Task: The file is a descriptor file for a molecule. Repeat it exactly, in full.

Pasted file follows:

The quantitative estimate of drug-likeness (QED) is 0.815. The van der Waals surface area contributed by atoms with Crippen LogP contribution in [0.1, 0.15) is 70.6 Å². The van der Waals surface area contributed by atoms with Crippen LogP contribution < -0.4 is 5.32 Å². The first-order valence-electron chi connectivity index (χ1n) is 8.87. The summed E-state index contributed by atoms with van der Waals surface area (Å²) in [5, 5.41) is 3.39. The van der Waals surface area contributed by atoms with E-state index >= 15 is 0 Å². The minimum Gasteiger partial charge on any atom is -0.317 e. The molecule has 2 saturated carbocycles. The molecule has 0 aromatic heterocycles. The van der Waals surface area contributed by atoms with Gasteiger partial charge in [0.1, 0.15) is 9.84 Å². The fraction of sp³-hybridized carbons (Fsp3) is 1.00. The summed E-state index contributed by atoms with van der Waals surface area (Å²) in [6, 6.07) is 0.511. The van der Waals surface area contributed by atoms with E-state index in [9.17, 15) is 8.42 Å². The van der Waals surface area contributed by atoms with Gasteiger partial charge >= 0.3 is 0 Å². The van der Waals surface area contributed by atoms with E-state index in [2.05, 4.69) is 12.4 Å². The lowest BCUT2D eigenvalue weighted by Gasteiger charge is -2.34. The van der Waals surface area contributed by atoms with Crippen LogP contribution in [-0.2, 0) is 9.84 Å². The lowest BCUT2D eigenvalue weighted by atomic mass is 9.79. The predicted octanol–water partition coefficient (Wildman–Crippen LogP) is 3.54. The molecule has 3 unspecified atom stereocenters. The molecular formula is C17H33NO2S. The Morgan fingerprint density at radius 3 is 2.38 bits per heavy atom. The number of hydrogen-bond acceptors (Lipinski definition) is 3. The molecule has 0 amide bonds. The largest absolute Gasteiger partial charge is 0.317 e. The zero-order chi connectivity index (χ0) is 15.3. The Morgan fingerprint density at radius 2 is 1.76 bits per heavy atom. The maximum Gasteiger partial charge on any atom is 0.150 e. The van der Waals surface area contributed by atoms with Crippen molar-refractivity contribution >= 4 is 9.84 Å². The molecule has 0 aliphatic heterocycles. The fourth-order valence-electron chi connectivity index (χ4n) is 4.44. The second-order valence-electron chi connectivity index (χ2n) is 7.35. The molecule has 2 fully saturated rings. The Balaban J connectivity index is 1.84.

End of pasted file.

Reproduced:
The quantitative estimate of drug-likeness (QED) is 0.815. The van der Waals surface area contributed by atoms with Crippen LogP contribution in [0.1, 0.15) is 70.6 Å². The van der Waals surface area contributed by atoms with Crippen LogP contribution < -0.4 is 5.32 Å². The first-order valence-electron chi connectivity index (χ1n) is 8.87. The summed E-state index contributed by atoms with van der Waals surface area (Å²) in [5, 5.41) is 3.39. The van der Waals surface area contributed by atoms with E-state index >= 15 is 0 Å². The minimum Gasteiger partial charge on any atom is -0.317 e. The molecule has 2 saturated carbocycles. The molecule has 0 aromatic heterocycles. The van der Waals surface area contributed by atoms with Gasteiger partial charge in [0.1, 0.15) is 9.84 Å². The fraction of sp³-hybridized carbons (Fsp3) is 1.00. The summed E-state index contributed by atoms with van der Waals surface area (Å²) in [6, 6.07) is 0.511. The van der Waals surface area contributed by atoms with E-state index in [9.17, 15) is 8.42 Å². The van der Waals surface area contributed by atoms with Gasteiger partial charge >= 0.3 is 0 Å². The van der Waals surface area contributed by atoms with E-state index in [2.05, 4.69) is 12.4 Å². The lowest BCUT2D eigenvalue weighted by Gasteiger charge is -2.34. The van der Waals surface area contributed by atoms with Crippen LogP contribution in [-0.2, 0) is 9.84 Å². The lowest BCUT2D eigenvalue weighted by atomic mass is 9.79. The predicted octanol–water partition coefficient (Wildman–Crippen LogP) is 3.54. The molecule has 3 unspecified atom stereocenters. The molecular formula is C17H33NO2S. The Morgan fingerprint density at radius 3 is 2.38 bits per heavy atom. The number of hydrogen-bond acceptors (Lipinski definition) is 3. The molecule has 0 amide bonds. The largest absolute Gasteiger partial charge is 0.317 e. The zero-order chi connectivity index (χ0) is 15.3. The Morgan fingerprint density at radius 2 is 1.76 bits per heavy atom. The maximum Gasteiger partial charge on any atom is 0.150 e. The van der Waals surface area contributed by atoms with Crippen molar-refractivity contribution >= 4 is 9.84 Å². The molecule has 0 aliphatic heterocycles. The fourth-order valence-electron chi connectivity index (χ4n) is 4.44. The second-order valence-electron chi connectivity index (χ2n) is 7.35. The molecule has 2 fully saturated rings. The Balaban J connectivity index is 1.84.